United States Deeds
A deed is the written legal document transferring ownership of property. Generally county offices have the jurisdiction for the recording of deeds except for Connecticut, Vermont, and Rhode Island, which kept deeds in the town records.
Be aware that deed books contain a variety of records relating to property, not just land. Deed books might contain mortgages, leases, the sale or manumission of slaves, bills of sale, powers of attorney, indentures, adoptions, livestock brands, wills, apprentice papers, tax lists, and other miscellaneous documents.
Parts of a land deed
- Date of land sale and date of recording
- Names of grantor (seller) and grantee (buyer)
- Granting clause, specifying the interest being transferred and consideration
- Property description
- Recital clause, if present, states how the seller got the land
- Warranty section, stating how the seller will be liable to the buyer in case of later problems with the land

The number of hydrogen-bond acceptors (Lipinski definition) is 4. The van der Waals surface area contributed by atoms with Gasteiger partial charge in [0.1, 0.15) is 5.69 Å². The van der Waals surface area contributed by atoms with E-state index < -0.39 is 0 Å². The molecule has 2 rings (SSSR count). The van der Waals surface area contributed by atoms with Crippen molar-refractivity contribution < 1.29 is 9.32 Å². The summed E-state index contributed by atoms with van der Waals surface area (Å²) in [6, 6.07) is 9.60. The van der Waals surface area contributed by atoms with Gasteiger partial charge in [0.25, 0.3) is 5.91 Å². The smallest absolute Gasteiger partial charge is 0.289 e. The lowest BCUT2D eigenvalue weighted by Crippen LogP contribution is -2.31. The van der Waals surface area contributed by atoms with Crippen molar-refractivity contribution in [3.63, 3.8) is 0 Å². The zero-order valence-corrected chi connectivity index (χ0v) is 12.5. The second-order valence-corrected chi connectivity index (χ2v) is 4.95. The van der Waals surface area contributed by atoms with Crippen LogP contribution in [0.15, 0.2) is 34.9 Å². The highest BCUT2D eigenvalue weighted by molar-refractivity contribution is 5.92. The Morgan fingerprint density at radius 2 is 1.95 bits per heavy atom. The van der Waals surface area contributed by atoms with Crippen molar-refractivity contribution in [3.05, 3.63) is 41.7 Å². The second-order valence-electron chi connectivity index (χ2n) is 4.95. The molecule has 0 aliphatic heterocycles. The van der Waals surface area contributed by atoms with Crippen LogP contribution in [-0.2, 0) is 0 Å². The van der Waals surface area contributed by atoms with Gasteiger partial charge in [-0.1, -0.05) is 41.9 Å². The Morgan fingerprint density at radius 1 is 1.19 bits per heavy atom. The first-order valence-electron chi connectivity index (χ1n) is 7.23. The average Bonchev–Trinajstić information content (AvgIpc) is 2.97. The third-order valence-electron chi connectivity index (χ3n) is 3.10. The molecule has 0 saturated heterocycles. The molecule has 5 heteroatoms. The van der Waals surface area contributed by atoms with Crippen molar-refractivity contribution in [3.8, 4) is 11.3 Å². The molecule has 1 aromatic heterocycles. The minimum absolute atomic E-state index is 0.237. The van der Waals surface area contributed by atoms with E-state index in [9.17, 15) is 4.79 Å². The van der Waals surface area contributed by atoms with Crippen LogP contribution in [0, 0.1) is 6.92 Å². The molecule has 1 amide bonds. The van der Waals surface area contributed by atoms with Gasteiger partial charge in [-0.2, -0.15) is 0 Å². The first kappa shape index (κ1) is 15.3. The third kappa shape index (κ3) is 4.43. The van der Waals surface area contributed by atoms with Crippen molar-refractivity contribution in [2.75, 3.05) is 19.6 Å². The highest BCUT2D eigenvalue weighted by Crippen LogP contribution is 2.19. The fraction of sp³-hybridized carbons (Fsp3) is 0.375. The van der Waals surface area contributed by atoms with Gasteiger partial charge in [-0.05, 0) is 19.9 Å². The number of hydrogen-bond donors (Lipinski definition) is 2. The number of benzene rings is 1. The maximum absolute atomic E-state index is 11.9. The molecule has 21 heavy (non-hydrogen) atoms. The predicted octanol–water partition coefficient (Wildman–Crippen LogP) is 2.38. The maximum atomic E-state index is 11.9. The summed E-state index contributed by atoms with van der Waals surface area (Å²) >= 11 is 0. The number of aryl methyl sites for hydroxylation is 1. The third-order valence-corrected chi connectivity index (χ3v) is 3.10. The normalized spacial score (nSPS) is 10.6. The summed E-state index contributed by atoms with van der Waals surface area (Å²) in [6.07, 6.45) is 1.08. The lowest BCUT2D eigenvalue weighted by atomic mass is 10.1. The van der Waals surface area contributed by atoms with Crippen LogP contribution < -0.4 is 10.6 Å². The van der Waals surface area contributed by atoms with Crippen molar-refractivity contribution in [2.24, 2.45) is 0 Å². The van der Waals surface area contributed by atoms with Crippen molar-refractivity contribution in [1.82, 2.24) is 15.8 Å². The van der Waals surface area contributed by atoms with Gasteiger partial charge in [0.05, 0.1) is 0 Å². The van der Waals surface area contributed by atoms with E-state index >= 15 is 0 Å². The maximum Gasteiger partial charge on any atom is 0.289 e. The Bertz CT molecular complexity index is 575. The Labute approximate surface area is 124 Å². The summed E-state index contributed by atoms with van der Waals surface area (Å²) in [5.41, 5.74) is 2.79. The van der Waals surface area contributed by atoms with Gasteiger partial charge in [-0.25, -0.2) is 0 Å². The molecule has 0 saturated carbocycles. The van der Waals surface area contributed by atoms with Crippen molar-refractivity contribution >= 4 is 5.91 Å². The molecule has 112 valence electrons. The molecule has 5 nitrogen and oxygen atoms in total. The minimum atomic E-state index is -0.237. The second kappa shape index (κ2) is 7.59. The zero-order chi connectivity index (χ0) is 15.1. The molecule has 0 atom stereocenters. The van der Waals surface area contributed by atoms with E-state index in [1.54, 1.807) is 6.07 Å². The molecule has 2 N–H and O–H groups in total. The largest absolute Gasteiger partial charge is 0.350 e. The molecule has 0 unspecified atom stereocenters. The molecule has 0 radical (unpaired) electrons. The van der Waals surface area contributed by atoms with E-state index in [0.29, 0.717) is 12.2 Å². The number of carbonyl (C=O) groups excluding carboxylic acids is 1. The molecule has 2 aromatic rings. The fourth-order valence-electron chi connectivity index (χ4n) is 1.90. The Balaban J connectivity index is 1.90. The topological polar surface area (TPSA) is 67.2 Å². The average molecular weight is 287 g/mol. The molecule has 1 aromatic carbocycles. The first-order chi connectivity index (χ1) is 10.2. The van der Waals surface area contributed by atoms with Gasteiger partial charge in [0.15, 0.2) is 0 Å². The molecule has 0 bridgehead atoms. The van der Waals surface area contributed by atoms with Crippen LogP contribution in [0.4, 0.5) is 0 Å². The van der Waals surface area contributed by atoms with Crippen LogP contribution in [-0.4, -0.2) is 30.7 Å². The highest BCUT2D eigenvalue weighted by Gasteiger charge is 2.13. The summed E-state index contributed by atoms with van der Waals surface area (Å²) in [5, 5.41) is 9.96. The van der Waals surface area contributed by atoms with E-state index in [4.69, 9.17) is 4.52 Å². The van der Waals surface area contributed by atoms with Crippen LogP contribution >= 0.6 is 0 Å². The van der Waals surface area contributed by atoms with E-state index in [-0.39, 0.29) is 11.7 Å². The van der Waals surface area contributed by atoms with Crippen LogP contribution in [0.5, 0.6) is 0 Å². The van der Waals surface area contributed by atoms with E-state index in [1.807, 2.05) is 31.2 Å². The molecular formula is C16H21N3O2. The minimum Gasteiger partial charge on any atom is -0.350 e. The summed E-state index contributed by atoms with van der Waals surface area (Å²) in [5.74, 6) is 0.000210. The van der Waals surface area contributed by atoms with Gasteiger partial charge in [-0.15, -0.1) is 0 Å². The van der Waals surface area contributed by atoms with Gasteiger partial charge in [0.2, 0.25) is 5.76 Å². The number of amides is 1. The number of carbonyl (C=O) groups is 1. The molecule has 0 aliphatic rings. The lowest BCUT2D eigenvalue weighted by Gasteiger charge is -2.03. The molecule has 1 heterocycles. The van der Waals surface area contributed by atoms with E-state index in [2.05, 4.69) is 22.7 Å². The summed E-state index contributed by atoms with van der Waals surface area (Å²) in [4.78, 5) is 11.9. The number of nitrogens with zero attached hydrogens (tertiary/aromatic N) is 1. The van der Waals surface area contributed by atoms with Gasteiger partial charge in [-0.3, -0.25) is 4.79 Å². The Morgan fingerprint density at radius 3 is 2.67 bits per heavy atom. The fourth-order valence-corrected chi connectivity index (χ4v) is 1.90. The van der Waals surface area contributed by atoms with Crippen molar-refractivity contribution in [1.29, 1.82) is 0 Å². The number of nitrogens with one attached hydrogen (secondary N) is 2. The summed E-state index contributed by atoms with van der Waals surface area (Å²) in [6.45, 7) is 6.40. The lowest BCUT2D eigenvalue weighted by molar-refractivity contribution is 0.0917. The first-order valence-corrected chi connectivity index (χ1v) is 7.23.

- Execution Section containing acknowledgements, seals, and signatures
- Deed books are copies of the original documents so are in the clerk's handwriting, or typed. Seals and signatures aren't the originals.
- The deed might not have been officially recorded until property, especially land, was distributed to parties outside of the immediate family. Therefore, deeds might be found recorded decades after the original owner died.
Devine, Donn, "Land Records: What You Can Learn, and Some Pitfalls to Avoid," Ancestry, 12:1 (Jan/Feb 1994), 16-18.
Luebking, Sandra Hargreaves. “Land Records,” in Loretto Dennis Szucs and Sandra Hargreaves Luebking, eds. The Source: A Guidebook to American Genealogy. 3rd ed. Provo, Utah: Ancestry, 2006.
Mills, Elizabeth Shown. "Analyzing Deeds for Useful Clues," OnBoard 1 (January 1995): 8. Also posted under Skillbuilders on the Board for Certification website.